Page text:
(Image credit: Natalie Blake | Daily Evergreen Illustration)
As our PCH Pick Me Ups series comes to a close, we wanted to share a short list of things that you can do to support artists and arts workers who have been impacted by COVID-19. When the whole world is experiencing a crisis, it’s easy to feel powerless. However, supporting artists and arts workers during this time will not only have a positive impact on individual lives and the arts industry as a whole but also help you feel like you’re making a difference.
Below are a few simple ways that you can support artists and arts workers from home. If you can do just one of the things on this list, you will be making a meaningful contribution to the arts.
Keep or donate your tickets
Where possible, keeping hold of any tickets you’ve purchased to postponed events is an easy way to support artists and arts workers during this stressful time – plus it means you’ll still get to enjoy the event once restrictions have been lifted!
If an event has been cancelled or you’re unable to attend a rescheduled event and you have the financial means to do so, you may also want to consider donating the full or partial value of your ticket to the arts organisation. Alternatively, if you know someone who can attend the event, gifting or selling them your ticket will also help keep artists and arts workers in business – just make sure that tickets to the event are transferrable first.
Attend a virtual event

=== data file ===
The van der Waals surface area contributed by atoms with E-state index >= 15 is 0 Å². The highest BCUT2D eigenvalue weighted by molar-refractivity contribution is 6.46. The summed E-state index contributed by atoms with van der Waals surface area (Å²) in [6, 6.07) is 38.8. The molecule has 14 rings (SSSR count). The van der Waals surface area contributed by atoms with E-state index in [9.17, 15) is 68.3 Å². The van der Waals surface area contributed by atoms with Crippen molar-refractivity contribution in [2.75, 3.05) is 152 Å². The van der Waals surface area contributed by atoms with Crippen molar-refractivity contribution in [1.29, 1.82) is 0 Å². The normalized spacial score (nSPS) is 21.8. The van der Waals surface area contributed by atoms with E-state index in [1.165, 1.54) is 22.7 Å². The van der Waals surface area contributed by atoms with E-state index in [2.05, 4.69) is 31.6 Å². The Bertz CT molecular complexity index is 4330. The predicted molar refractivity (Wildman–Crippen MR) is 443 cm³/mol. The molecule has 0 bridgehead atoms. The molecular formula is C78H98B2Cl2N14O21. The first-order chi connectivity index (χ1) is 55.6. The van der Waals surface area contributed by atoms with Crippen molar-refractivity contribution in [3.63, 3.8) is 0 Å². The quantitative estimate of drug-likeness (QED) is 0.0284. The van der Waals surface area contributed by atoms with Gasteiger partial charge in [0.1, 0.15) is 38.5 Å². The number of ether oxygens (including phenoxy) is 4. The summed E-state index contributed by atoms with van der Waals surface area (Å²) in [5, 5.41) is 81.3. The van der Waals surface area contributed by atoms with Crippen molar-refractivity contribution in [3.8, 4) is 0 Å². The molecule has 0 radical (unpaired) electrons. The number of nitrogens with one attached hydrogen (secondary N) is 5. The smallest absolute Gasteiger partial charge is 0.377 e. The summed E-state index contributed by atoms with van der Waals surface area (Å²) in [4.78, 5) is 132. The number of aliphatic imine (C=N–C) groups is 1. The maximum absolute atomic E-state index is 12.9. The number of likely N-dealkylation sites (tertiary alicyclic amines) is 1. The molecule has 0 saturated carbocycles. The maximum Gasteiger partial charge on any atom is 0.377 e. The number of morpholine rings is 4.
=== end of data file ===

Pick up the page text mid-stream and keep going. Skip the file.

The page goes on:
As you may have noticed, many arts organisations around the world have been hosting or participating in virtual events. This past ANZAC Day, our friends at WASO delivered an outstanding performance with Australian alt-rock legends Birds of Tokyo as a part of Music from the Home Front.
Attending these events, whether they are ticketed or not, is an awesome way to show your support for the arts – not to mention they also make for fun evenings indoors! To check out a list of upcoming virtual events, click here.
Buy music, merchandise or artwork
If you have some cash to spare, buying music, merchandise or artwork directly from artists on platforms like Bandcamp will help keep them afloat during this challenging time. Some artists have their own online stores so if there’s someone you’re particularly interested in supporting, head over to their website or social media pages to find out where you can purchase their products.
Offer emotional support
As well as struggling financially, many artists and arts workers are experiencing high levels of stress and anxiety as a result of losing work. If you have friends or family in the arts industry, reach out and let them know that you’re thinking of them and that you appreciate what they do. If you can, send them a card or a care package or offer to run errands for them – even if it’s just dropping off some groceries or a coffee to their place.
The arts can’t exist without artists and arts workers, so even if you can’t be there for them in person, letting them know that they are cared for and valued will hopefully lift their spirits and encourage them to continue doing what they love in the future.
Spread the word
We understand that many people in Australia, not just those in the arts industry, are facing financial hardship, mental health challenges and other issues that may make the options listed above difficult or impossible. If you’re keen to support the arts but have limited resources, one really impactful thing you can do is to let other people know what they can do to help. Sharing this blog post on social media or simply letting a friend know about some of these options could make a real difference to the lives of artists and arts workers.
If this blog post inspired you to show your support for the arts, make sure to snap a picture of what you did, post it on Instagram and tag @perthconcerthall. We’d love to share it and keep the positive vibes going!